I’ve just finished reading a book by Anne Lamott called ‘Bird by bird: some instructions on writing and life’. I know that many of you who read my blog are writers, avid readers or both, so I’ve decided to share some quotes from the book that really resonated with me. I even marked them in pencil (which is something I normally don’t do in a book).
Here they are:
‘Writing has so much to give, so much to teach, so many surprises. That thing you had to force yourself to do – the actual act of writing – turns out to be the best part. It’s like discovering that while you thought you needed the tea ceremony for the caffeine, what you really needed was the tea ceremony. The act of writing turns out to be its own reward’.
‘Writing is about hypnotising yourself into believing in yourself, getting some work done, then unhypnotising yourself and going over the material coldly’.
‘…for some of us, books are as important as almost anything else on earth’.
I learnt this lesson early on in my childhood. Dad was a voracious reader who read the newspaper uninterrupted over breakfast. He was a member of the Council of Adult Education’s all male (much to the members wives’ annoyance!) Murrumbeena book group for over thirty years. He also wrote six nonfiction books about the state of the Australian economy and how to improve it, made regular visits to the local library, and often suggested books for the library to purchase. I inherited Dad’s love of writing and reading.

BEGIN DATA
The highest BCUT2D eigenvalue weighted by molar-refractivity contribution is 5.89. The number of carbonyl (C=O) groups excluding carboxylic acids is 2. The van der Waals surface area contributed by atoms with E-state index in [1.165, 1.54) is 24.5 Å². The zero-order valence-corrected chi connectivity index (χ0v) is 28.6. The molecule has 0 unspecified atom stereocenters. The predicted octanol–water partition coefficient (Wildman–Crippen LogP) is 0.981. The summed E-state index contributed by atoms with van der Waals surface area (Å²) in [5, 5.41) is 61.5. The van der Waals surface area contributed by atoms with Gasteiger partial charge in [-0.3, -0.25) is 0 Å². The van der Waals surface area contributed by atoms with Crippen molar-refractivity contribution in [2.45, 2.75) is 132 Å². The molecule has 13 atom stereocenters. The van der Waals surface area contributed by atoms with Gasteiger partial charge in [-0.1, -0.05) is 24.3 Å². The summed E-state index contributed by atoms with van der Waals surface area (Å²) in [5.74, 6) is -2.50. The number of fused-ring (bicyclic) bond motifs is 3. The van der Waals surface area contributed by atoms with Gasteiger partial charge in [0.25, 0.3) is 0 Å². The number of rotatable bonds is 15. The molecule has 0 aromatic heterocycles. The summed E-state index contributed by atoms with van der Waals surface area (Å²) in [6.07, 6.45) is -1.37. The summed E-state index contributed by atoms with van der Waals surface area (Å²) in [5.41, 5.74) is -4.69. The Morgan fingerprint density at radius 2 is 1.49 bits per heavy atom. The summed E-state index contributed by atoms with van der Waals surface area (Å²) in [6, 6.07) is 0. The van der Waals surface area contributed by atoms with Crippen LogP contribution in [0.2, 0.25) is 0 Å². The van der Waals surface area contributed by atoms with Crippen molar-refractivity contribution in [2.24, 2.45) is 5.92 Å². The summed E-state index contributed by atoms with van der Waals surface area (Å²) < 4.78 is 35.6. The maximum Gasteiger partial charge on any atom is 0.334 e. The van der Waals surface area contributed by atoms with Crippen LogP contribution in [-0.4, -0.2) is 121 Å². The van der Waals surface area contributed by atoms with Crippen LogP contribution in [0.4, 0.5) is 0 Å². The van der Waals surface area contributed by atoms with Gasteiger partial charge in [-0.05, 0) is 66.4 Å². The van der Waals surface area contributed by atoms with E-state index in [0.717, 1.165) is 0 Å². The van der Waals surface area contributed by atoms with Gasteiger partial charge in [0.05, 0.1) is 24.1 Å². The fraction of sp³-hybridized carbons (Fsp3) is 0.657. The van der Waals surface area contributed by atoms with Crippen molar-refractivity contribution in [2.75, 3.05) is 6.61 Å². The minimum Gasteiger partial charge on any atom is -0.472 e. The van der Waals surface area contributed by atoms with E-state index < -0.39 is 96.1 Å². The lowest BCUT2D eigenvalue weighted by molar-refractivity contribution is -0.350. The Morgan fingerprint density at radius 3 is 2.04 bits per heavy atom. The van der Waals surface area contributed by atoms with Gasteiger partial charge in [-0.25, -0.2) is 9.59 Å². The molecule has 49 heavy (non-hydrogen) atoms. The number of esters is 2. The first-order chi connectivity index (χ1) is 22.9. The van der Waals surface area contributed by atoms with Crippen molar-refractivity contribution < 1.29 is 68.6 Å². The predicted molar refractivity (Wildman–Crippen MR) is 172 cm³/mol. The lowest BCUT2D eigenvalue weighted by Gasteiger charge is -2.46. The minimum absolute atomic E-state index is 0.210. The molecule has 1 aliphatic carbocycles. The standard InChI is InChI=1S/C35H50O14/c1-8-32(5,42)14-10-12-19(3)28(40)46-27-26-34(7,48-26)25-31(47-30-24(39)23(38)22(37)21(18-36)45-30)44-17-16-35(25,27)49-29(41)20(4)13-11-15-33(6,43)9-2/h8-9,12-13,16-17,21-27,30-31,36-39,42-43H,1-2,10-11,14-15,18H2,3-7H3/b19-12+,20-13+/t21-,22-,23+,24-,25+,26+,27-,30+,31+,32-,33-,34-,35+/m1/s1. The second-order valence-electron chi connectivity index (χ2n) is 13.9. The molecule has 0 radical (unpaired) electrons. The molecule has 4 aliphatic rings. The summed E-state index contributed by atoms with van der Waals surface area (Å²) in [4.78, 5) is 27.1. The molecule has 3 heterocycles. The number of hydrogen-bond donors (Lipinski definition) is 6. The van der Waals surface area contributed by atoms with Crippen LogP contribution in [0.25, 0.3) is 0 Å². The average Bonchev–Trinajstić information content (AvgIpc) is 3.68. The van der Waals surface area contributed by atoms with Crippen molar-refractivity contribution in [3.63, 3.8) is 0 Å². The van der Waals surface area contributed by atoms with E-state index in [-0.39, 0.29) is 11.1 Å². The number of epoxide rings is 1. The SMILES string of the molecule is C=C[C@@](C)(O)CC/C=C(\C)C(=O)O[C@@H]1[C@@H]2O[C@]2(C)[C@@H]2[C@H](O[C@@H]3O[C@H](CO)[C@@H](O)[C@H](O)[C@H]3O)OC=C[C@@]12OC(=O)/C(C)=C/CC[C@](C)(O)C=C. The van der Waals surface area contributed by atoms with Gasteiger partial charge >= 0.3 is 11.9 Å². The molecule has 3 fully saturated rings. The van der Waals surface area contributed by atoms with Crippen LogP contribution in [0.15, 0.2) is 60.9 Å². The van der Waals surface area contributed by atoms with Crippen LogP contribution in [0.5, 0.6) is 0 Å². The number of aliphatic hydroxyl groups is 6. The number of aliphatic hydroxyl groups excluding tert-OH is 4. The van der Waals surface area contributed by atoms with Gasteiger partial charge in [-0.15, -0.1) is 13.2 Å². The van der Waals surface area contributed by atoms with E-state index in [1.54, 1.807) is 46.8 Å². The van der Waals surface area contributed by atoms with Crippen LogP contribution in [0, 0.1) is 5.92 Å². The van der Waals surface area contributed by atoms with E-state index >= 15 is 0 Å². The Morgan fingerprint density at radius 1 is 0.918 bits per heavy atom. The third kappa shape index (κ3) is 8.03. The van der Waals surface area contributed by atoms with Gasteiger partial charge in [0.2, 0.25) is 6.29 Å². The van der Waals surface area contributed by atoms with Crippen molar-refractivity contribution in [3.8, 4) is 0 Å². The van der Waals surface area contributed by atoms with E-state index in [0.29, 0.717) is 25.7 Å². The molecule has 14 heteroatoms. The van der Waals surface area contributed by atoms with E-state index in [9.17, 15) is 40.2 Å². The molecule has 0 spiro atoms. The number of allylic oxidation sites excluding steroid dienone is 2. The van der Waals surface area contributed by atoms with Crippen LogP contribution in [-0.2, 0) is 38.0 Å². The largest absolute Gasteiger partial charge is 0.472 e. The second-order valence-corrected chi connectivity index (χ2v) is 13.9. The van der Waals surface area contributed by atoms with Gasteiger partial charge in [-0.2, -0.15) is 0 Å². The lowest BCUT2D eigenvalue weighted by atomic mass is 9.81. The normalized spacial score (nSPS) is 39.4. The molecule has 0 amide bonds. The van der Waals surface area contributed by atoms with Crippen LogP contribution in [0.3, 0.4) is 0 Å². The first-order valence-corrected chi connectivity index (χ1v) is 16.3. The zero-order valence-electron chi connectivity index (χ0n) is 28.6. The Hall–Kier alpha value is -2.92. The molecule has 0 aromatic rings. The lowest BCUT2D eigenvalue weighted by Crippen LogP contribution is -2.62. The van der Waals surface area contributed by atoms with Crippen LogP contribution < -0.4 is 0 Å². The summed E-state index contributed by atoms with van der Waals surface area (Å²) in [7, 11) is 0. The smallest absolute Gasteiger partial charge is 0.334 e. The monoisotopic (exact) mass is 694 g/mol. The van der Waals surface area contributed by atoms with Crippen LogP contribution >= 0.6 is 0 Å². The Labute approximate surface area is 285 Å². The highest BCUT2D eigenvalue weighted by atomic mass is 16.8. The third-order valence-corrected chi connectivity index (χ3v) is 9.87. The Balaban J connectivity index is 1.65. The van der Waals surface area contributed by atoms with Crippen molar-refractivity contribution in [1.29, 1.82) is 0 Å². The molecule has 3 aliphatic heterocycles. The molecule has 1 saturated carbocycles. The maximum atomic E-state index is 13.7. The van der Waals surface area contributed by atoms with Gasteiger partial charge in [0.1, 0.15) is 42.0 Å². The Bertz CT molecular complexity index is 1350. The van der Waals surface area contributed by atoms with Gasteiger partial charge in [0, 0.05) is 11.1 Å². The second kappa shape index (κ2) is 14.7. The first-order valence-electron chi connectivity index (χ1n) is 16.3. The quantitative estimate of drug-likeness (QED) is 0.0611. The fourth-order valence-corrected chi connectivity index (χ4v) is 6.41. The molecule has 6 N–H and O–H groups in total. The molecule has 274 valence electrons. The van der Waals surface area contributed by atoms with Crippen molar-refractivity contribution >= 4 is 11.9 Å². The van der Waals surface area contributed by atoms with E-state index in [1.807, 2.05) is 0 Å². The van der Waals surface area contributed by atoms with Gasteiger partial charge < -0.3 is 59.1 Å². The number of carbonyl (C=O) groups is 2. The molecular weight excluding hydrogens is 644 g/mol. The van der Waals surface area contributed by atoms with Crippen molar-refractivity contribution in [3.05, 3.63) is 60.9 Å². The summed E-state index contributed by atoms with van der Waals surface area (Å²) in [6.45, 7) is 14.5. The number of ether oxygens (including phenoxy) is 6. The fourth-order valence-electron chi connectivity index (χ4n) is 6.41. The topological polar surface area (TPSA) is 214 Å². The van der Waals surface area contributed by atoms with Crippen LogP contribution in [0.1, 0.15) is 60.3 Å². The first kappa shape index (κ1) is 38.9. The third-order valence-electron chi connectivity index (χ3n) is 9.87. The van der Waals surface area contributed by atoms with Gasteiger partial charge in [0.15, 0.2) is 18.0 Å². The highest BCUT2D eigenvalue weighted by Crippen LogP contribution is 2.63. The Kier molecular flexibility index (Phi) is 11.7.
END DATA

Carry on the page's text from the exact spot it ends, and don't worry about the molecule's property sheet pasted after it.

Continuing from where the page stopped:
I was an overprotected, introverted child who wasn’t allowed outside to play with the neighbour’s kids on the street. Books were my friends and companions, and I too became a voracious reader. Some of my best memories of school included sorting books in the library at lunchtime in grade six. Once I started secondary school I was fortunate to find a librarian who took the time to find out what kind of books I enjoyed reading, and then made some recommendations. They were always spot on. Thank you Mrs Grainger!
Once I had children it took many years to get a house which could accommodate all our books in the one room. But the wait was worth it. I now live in a home that has a dedicated library room for all of my books. I haven’t counted them, but they take up many bookcases on both sides of a large room. It surprises some people that I’ve kept some books from my childhood. They include Enid Blyton’s Faraway Tree series, Noddy books, C.S. Lewis’ Narnia books, and Blinky Bill, which Mrs. Parker, my grade two teacher used to read to our class. I would sit, spellbound on a mat, as she read us at least one chapter a day. I hated having to miss a day of school due to illness. I would just have to fill in what I’d missed of the story with my imagination.
These days I enjoy sharing my children’s books with my grandchildren. And the cycle goes on, as does the circle of life.
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